Have you ever smelled something that just took you back to a moment in time? This happened to me recently: As I walked down the long hall of the retirement community, on my way to visit a member of our congregation, I inhaled deeply and was suddenly fully present at my own grandmother’s assisted living, thirty years in the past. What was it? Maybe it was the elusive combination of Jergen’s hand lotion and laundry detergent. Although I couldn’t pin it down, I enjoyed the feeling of being back with my grandmother and my heart held a sweet ache of longing for a few minutes as I remembered and missed my grandmother again. What takes you back? More importantly, what might take your patient back and help them make a meaningful connection? Is it Rosewater spray or Lavender sachet? A particular type of soap? Hot tea with cubes of sugar or brewing coffee? Be on the lookout for smells that are practical to bring to patients. In my daily walk, I often pass a lavender bush. I always let my hand touch the plant as I pass by and then walk on with my hand covering my face, enjoying a scent that takes me back to age 7 when I had a birthday party and several children brought Lavender perfume as a gift. A sprig of rosemary, mint or some other aromatic or essential oil, can bring enjoyment and connection to your patient.

Sight 

What is it that can help those with dementia bring back enjoyable memories from the past?

Technology makes motion-activated picture screens practical and helps us bypass the clunky photo albums.

Nature offers up a regular array of free stuff: leaves changing color, acorns, wildflowers, bird feeders, pumpkins, fruit, etc. Recently, with the cooperation of grandchildren, I was able to raise several Monarch caterpillars into butterflies. The process does take some assistance, but is fascinating every step of the way!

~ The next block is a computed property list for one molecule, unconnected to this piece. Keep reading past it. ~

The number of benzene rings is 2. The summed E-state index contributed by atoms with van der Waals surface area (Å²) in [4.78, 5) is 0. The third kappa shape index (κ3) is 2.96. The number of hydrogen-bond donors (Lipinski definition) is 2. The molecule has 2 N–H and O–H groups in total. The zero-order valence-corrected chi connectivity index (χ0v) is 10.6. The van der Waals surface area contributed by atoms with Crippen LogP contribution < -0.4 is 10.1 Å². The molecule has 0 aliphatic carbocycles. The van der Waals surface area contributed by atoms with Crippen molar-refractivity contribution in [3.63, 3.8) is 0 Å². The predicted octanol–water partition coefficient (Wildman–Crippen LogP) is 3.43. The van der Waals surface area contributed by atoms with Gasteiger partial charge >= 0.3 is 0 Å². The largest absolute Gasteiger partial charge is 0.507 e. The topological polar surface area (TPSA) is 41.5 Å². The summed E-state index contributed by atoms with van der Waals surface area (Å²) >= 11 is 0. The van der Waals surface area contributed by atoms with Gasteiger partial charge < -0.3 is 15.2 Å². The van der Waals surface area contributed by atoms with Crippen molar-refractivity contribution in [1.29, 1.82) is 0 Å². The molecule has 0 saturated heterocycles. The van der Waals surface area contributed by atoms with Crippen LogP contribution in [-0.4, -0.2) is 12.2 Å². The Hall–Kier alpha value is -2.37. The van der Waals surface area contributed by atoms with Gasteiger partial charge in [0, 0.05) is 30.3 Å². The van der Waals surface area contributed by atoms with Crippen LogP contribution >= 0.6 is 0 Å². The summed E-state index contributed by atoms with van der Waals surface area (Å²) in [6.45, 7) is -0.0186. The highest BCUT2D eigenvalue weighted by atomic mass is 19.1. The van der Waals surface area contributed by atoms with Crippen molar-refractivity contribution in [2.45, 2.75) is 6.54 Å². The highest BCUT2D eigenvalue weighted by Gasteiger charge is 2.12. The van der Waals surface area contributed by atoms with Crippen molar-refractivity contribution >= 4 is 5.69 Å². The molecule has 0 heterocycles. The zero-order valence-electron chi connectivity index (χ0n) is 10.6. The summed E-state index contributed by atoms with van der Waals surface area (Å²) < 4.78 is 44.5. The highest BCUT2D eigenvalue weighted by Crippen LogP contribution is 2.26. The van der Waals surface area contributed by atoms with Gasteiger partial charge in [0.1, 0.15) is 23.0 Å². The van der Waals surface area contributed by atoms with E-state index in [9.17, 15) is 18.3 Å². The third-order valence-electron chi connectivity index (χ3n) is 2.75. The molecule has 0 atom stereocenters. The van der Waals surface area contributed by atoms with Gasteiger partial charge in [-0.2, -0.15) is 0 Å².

Spiritual reminders of their faith. Depending on their faith tradition, a variety of symbols might be used to occupy some of the wall space around them, serving as gentle reminders of what continues to be a comfort to them.

Sound 

How about playing a song from when your patient was 14? Going back in time is now easy with the help of Youtube and other apps that serve up an infinite variety of music from bygone eras. Did the person with dementia play an instrument? Were they into old-time country or big band? Sometimes we have more information about our patients than at other times, but even with just their age, we can make some good guesses about what might bring them some connection to the past.

Taste

This is a fun one! If your patient is still able to eat and enjoy food there are many possibilities. But even if they are no longer able to chew or fully participate in eating, there are some ways to make connections through food. It just takes a taste to evoke the memories!

1. A cold Coke in a little bottle with a paper striped straw bobbing up and down

2. Corn bread with honey